Last year, we set about working out how we could cater for grades 3 and 4 (ages 8-10 years) with a code club running on a separate day to our grades 5 and 6 club. A few of us were keen to have volunteers, both from a cost perspective, and the value from having keen volunteers that want to make a difference. This also gives us the option to allow parents to use the money that would have been spent on a paid code club, for hardware that kids can take home, similar to an incursion. As always, Code Club Australia were really supportive (Thanks Code Club Australia Staff - you're all awesome!) - we now have a good balance of school staff, parents, and volunteers (both from Code Club Australia reaching out, and past students) for both our code clubs.


Scratch 3!

Those of you that deal with school or code clubs would be aware that the new Scratch 3 version was launched at the start of the year. I've been doing some work with Scratch 3 recently, and although the most obvious changes are cosmetic, there's also some big updates from version 2. There's a post from the Scratch team regarding the launch and updated reference material. Code Club Australia have also done a great job of summarising the changes. All their projects have been updated to use Scratch 3, keeping links to their old version 2 curriculum, and offline Scratch for those code clubs without a good Internet connection. For those using Scratch on the Raspberry Pi, there's also this post with their upgrades.

I recently updated firmware for the school's Lego Mindstorms EV3 brick to let it work with Scratch 3 - there's actually three ways to update, but I'd recommend the downloaded software via USB as being a little more reliable. To interact with Scratch 3, you'll also need to install the Scratch Link software on your mac or windows computer. One of our volunteers noted that when installing Scratch Link on Windows 10, it wanted the creator software upgraded, and then wouldn't recognise the update until he reinstalled Scratch Link. So far, it looks like Scratch Link is closed source and unfortunately not yet implemented on the Raspberry Pi (Raspbian) or other Linux distributions. However, this is still a nice way to get a bit more life out of those old Mindstorms sets!

Although it's nice to have some micro:bit support in Scratch 3; for most micro:bit accessories, and for drag/drop coding on Circuit Playground Express (CPX) and other devices, MakeCode is the platform that currently offers support with a large community of developers and vendors contributing. As we already have lots of MakeCode projects written up, the new code club will have plenty for those that get through the Scratch projects, and want to interact more with physical lights and sensors.

Preparations for the new grade 3/4 club

We've learned a few things over the past few years, while running our existing grade 5/6 code club. For us, and I know I've said this before it's been important to set clear expectations for both the kids attending, and volunteers/teachers that run the club. Since kids at our club are voluntarily attending and there's a waiting list, we make it clear from the first day what types of behaviour will get them kicked out after two warnings. This places a certain amount of value on their place in code club and discourages the club being leveraged for free child care. Using school communications for keeping track of attendance and communicating weekly activities with parents means that, if there's any issues, everyone is on the same page. Making sure every kid has their logons for computers, Scratch, Trinket, and TinkerCAD is something that means less wasted time and more value for kids. So we send out communications to parents at the start of every year, explaining that these are required for their child's participation in code club. Talking to some of the teachers, I was pleasantly surprised to find out that some are also onboarding code club students prior to their first code club, even if not required in class in that first week. Still, life is busy and we do end up with kids needing to either reset or remember their passwords on the first code club session - those whose parents haven't created accounts need to remind their parents, and we can reminds parents, through school communication channels, that these need to be created.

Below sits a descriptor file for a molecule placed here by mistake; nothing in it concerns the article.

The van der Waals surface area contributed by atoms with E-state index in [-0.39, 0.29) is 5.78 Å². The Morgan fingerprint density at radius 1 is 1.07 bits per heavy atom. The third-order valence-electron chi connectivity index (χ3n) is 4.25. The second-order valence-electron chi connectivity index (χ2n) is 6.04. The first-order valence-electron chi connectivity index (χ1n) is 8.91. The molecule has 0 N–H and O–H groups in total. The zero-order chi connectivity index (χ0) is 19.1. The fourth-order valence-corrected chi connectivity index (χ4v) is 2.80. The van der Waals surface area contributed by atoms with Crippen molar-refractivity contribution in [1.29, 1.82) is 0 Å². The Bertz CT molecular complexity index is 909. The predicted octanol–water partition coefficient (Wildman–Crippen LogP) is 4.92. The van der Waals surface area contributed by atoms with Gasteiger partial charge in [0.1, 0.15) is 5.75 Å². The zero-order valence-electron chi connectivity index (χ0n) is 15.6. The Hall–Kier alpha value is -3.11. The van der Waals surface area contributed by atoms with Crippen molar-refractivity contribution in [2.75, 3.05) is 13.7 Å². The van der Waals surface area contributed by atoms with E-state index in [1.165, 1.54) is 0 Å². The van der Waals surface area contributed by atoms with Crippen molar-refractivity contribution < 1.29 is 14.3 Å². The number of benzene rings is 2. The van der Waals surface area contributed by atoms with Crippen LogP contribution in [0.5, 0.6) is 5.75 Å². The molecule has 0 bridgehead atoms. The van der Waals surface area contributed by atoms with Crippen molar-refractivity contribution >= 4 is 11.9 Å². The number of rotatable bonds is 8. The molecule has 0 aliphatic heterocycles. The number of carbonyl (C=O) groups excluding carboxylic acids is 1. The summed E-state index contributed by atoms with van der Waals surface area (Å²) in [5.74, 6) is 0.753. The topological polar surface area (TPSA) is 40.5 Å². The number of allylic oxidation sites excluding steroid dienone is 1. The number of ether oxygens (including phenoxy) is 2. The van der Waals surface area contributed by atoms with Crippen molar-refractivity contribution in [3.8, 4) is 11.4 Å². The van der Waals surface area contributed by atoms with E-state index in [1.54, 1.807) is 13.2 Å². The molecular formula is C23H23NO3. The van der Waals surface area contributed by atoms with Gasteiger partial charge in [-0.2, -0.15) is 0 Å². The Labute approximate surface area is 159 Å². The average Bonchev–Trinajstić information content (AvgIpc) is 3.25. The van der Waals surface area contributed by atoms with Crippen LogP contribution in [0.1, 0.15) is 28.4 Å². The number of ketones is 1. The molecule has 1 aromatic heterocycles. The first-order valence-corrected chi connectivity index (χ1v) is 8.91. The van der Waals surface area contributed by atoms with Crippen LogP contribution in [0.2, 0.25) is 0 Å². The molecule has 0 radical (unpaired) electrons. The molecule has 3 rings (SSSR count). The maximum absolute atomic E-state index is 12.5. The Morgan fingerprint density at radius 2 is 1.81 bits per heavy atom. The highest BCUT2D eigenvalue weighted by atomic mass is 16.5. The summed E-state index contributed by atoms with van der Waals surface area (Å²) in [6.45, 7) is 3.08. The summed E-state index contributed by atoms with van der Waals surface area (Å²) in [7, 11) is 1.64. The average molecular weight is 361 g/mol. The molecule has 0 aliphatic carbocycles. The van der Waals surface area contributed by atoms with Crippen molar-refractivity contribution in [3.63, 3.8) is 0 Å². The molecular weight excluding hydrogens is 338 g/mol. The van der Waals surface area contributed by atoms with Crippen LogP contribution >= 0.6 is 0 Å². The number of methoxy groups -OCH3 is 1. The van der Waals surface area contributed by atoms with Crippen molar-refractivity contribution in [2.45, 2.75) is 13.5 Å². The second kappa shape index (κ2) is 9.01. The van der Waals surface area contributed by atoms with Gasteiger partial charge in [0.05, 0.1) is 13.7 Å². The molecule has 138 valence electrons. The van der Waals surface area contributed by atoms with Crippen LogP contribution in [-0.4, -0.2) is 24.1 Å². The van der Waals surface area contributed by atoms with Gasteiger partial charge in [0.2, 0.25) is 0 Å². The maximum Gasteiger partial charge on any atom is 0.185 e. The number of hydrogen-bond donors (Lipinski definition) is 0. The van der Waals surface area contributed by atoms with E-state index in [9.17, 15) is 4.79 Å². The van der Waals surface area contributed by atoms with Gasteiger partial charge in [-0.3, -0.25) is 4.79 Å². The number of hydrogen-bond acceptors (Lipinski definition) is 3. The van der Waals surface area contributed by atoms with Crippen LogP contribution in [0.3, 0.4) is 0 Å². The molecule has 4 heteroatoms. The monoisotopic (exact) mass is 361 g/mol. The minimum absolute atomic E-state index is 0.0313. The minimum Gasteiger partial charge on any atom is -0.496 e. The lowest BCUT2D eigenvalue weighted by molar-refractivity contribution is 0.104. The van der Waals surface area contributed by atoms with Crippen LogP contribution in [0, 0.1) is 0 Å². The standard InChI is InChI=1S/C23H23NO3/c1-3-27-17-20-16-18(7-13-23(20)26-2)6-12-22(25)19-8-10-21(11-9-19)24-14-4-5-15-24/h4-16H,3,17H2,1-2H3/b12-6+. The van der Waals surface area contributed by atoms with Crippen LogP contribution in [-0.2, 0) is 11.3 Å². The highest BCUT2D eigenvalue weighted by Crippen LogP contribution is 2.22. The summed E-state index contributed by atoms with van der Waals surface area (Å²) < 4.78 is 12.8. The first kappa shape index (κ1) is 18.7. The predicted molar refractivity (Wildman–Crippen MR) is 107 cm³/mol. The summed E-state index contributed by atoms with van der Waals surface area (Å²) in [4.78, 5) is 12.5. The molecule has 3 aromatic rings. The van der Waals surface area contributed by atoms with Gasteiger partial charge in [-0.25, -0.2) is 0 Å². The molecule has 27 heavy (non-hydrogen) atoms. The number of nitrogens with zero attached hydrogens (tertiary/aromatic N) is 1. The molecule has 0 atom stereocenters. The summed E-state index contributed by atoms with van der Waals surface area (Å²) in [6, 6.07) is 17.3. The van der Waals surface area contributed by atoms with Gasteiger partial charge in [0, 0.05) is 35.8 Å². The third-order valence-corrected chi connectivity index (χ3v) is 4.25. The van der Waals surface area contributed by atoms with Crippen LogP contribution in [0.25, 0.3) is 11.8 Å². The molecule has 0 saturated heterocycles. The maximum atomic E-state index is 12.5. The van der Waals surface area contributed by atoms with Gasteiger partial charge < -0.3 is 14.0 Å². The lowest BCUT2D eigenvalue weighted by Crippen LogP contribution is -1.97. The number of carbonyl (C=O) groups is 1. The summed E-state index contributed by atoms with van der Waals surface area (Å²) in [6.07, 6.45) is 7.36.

Keeping on track, initially

Something I'd like to see happening, with our volunteer/teacher-run 3/4 club, is to maintain good coverage of the Code Club curriculum, which wouldn't have happened with a paid club. With three modules for Scratch, rather than two previously, there's plenty to keep kids going. While it's just good to see kids experimenting with code, it's even better when they're challenged and engaged with problem solving and trying to model solutions to problems they come across. For the long term, the kids that play with Scratch during code club, but don't get any projects completed, eventually get bored, distracted, disruptive, or drop out. When we try hard to keep kids moving and completing projects, they acquire new skills and concepts faster, and seem to stay engaged for longer. Since we have more of an idea of the minimum skill set for those that complete projects, it's easier to have them work on more advanced workshops and projects later. This approach also lets the quieter kids get involved, because we can see who has put in the hard work, regardless of how loud they may be.

So that's a quick roundup of the first session for our new grade 3/4 code club! I'll get onto what's happening with the grade 5 and 6 club, and some other ideas, soon.